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  2. 2. Kar Lee says:

    An interesting post. What I found even more interesting is your comment that “Emotional systems – anger, love, fear – were what controlled our behaviour before we got consciousness…”

    From this I imply that you have a more focused interpretation of what consciousness is. To me, without consciousness, one cannot even feel the emotions. Consciousness therefore precedes emotions. Otherwise, those emotions are not qualified as emotions because there is not a feeler associated with them. They are just chemical reactions happening inside a body.

    You also comment that –

    “To me it seems most likely that our emotional systems have been overtaken by consciousness…”,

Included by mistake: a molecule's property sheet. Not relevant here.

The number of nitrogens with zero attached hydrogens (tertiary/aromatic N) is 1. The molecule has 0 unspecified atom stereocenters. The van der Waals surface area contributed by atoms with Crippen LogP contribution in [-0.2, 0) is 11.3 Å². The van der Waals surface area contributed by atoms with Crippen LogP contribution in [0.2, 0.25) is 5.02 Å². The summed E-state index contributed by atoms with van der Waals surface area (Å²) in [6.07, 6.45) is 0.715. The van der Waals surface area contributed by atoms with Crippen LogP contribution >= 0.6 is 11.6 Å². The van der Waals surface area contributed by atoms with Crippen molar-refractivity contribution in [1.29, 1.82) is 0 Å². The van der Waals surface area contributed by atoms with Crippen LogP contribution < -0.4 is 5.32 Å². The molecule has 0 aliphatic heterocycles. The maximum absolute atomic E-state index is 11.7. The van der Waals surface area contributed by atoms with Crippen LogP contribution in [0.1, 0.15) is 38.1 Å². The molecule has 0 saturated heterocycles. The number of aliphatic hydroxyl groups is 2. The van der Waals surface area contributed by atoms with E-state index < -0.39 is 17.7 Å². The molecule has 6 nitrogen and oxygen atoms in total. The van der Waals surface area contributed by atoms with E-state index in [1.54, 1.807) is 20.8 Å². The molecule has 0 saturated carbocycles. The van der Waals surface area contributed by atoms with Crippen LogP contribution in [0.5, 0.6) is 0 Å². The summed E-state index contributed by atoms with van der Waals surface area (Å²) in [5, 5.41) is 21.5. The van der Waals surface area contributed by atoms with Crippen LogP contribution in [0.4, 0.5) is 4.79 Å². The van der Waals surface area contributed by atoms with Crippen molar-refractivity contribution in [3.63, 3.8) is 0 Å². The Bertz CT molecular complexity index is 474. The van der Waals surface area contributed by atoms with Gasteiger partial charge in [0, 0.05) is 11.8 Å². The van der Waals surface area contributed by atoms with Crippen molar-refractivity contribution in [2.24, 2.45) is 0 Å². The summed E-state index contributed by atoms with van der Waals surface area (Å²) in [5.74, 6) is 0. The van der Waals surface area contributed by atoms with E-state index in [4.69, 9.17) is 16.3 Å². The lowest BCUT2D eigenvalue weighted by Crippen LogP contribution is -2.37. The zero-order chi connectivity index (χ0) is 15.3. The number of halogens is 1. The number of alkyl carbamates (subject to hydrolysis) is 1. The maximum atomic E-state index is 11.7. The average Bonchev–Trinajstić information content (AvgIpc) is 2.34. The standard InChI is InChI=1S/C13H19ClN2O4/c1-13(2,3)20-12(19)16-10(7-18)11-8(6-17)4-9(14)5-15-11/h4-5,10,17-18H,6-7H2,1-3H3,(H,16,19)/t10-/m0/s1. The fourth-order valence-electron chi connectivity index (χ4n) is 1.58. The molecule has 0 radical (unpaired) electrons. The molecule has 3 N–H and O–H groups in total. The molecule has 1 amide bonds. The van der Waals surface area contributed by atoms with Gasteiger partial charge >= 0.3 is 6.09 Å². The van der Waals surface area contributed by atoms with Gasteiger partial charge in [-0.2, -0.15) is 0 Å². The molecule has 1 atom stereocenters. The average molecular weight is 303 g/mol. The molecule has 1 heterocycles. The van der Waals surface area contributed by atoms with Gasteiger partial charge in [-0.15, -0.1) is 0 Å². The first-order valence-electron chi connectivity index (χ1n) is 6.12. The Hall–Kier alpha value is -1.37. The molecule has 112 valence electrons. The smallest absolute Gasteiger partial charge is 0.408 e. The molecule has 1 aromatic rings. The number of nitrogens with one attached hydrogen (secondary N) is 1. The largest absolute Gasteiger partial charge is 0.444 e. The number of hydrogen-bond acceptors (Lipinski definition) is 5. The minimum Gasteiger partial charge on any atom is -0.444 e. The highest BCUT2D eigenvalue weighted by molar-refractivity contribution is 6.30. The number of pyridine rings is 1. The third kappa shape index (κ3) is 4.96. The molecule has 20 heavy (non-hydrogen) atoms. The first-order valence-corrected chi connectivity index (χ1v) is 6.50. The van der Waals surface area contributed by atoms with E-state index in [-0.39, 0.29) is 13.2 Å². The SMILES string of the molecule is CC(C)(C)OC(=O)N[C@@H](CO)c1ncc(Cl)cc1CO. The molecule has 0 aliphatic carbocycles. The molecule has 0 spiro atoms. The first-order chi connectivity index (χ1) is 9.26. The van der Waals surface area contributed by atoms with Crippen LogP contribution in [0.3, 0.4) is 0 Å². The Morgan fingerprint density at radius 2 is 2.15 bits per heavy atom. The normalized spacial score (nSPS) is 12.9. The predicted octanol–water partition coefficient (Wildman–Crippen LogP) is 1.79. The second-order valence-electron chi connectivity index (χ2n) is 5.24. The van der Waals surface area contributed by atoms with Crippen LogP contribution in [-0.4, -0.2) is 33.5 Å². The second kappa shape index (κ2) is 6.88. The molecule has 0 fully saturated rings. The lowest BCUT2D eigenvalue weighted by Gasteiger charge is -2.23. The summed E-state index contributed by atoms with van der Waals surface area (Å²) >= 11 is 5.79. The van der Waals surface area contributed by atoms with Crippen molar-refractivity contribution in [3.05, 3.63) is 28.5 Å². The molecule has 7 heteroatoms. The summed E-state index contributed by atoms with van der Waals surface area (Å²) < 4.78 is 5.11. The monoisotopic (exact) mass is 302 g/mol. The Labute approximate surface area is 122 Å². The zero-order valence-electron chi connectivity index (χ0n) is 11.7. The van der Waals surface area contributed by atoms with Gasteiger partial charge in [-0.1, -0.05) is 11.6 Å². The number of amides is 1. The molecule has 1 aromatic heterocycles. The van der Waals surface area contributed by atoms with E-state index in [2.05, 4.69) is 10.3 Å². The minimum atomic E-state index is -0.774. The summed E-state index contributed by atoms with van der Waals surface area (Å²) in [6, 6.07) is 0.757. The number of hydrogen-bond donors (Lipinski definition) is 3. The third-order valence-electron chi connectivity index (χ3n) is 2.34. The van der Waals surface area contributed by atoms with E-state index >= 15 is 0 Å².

and then you also point out that –

    “If there could truly be an emotionless race like the Vulcans of Star Trek it’s hard to see what would ever make them get out of bed in the morning.”

    That, to me, indicates the emotion system still controls consciousness, not overtaken by it.

  3. 3. Vicente says:

    I agree with KL(2)

    Regarding Vulcans… I cannot conceive emotionless conscious beings. Action is the result of emotion, because emotion is the core of motivation, and if there is no motivation there is no action.

    Note that emotion and motivation have the same root: motion, which means movement, action.

    This is the whole point of intentionality, when the observer (purely rational), feels the emotion and gets involved.

    In the same fashion, and in the line of the “Buddhist Connection”: Contemplation leads to no action (almost by definition).